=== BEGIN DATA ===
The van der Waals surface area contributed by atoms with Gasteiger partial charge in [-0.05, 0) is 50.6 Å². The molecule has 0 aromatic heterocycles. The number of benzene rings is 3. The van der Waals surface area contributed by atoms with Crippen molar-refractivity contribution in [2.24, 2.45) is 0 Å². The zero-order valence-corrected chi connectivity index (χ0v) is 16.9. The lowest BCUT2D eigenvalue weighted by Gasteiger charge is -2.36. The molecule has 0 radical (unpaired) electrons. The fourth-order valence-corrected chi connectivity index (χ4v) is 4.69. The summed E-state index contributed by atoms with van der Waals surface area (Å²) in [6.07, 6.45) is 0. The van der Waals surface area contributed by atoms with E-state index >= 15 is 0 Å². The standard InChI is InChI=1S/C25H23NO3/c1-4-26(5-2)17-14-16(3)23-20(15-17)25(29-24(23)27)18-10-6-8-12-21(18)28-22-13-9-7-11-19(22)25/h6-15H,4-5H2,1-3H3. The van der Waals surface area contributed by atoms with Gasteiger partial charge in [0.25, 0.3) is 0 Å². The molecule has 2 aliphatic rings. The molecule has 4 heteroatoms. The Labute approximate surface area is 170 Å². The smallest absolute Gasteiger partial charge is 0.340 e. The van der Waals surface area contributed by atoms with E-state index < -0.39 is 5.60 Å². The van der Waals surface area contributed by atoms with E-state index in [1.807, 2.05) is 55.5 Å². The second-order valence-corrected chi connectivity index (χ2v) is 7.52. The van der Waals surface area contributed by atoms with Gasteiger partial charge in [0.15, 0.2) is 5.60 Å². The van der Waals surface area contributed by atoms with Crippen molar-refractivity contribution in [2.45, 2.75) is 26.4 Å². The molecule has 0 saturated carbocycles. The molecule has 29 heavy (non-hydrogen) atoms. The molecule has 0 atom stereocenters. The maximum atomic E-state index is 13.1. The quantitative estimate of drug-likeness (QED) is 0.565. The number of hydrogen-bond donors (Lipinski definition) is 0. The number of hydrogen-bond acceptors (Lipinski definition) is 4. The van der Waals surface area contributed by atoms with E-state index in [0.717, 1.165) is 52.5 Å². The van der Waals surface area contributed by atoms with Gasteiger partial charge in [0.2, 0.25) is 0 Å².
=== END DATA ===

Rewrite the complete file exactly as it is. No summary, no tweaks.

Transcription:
The van der Waals surface area contributed by atoms with Gasteiger partial charge in [-0.05, 0) is 50.6 Å². The molecule has 0 aromatic heterocycles. The number of benzene rings is 3. The van der Waals surface area contributed by atoms with Crippen molar-refractivity contribution in [2.24, 2.45) is 0 Å². The zero-order valence-corrected chi connectivity index (χ0v) is 16.9. The lowest BCUT2D eigenvalue weighted by Gasteiger charge is -2.36. The molecule has 0 radical (unpaired) electrons. The fourth-order valence-corrected chi connectivity index (χ4v) is 4.69. The summed E-state index contributed by atoms with van der Waals surface area (Å²) in [6.07, 6.45) is 0. The van der Waals surface area contributed by atoms with E-state index >= 15 is 0 Å². The standard InChI is InChI=1S/C25H23NO3/c1-4-26(5-2)17-14-16(3)23-20(15-17)25(29-24(23)27)18-10-6-8-12-21(18)28-22-13-9-7-11-19(22)25/h6-15H,4-5H2,1-3H3. The van der Waals surface area contributed by atoms with Gasteiger partial charge in [0.25, 0.3) is 0 Å². The molecule has 2 aliphatic rings. The molecule has 4 heteroatoms. The Labute approximate surface area is 170 Å². The smallest absolute Gasteiger partial charge is 0.340 e. The van der Waals surface area contributed by atoms with E-state index < -0.39 is 5.60 Å². The van der Waals surface area contributed by atoms with E-state index in [1.807, 2.05) is 55.5 Å². The second-order valence-corrected chi connectivity index (χ2v) is 7.52. The van der Waals surface area contributed by atoms with Gasteiger partial charge in [0.15, 0.2) is 5.60 Å². The van der Waals surface area contributed by atoms with Crippen molar-refractivity contribution in [2.45, 2.75) is 26.4 Å². The molecule has 0 saturated carbocycles. The molecule has 29 heavy (non-hydrogen) atoms. The molecule has 0 atom stereocenters. The maximum atomic E-state index is 13.1. The quantitative estimate of drug-likeness (QED) is 0.565. The number of hydrogen-bond donors (Lipinski definition) is 0. The number of hydrogen-bond acceptors (Lipinski definition) is 4. The van der Waals surface area contributed by atoms with E-state index in [0.717, 1.165) is 52.5 Å². The van der Waals surface area contributed by atoms with Gasteiger partial charge in [0.2, 0.25) is 0 Å².